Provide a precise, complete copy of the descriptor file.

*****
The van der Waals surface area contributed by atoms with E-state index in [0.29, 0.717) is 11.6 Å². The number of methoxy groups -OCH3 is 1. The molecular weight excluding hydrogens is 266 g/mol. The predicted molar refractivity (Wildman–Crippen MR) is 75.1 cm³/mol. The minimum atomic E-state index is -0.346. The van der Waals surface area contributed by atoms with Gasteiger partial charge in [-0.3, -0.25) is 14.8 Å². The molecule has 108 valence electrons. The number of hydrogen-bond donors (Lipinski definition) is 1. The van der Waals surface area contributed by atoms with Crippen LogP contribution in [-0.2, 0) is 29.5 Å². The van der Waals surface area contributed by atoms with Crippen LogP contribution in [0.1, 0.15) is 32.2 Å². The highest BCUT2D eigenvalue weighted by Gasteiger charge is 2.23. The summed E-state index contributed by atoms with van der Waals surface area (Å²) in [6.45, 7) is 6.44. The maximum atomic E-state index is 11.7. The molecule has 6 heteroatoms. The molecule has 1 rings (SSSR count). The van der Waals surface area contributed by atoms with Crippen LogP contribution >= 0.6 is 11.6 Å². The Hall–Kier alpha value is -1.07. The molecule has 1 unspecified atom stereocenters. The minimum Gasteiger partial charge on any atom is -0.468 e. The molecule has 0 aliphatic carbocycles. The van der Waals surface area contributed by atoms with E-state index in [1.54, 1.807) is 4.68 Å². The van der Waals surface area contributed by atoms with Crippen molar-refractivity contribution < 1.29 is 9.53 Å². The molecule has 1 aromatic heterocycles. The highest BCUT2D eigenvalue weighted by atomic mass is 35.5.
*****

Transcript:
The van der Waals surface area contributed by atoms with E-state index in [0.29, 0.717) is 11.6 Å². The number of methoxy groups -OCH3 is 1. The molecular weight excluding hydrogens is 266 g/mol. The predicted molar refractivity (Wildman–Crippen MR) is 75.1 cm³/mol. The minimum atomic E-state index is -0.346. The van der Waals surface area contributed by atoms with Gasteiger partial charge in [-0.3, -0.25) is 14.8 Å². The molecule has 108 valence electrons. The number of hydrogen-bond donors (Lipinski definition) is 1. The van der Waals surface area contributed by atoms with Crippen LogP contribution in [-0.2, 0) is 29.5 Å². The van der Waals surface area contributed by atoms with Crippen LogP contribution in [0.1, 0.15) is 32.2 Å². The highest BCUT2D eigenvalue weighted by Gasteiger charge is 2.23. The summed E-state index contributed by atoms with van der Waals surface area (Å²) in [6.45, 7) is 6.44. The maximum atomic E-state index is 11.7. The molecule has 6 heteroatoms. The molecule has 1 rings (SSSR count). The van der Waals surface area contributed by atoms with Crippen LogP contribution >= 0.6 is 11.6 Å². The Hall–Kier alpha value is -1.07. The molecule has 1 unspecified atom stereocenters. The minimum Gasteiger partial charge on any atom is -0.468 e. The molecule has 0 aliphatic carbocycles. The van der Waals surface area contributed by atoms with E-state index in [1.54, 1.807) is 4.68 Å². The van der Waals surface area contributed by atoms with Crippen molar-refractivity contribution < 1.29 is 9.53 Å². The molecule has 1 aromatic heterocycles. The highest BCUT2D eigenvalue weighted by atomic mass is 35.5.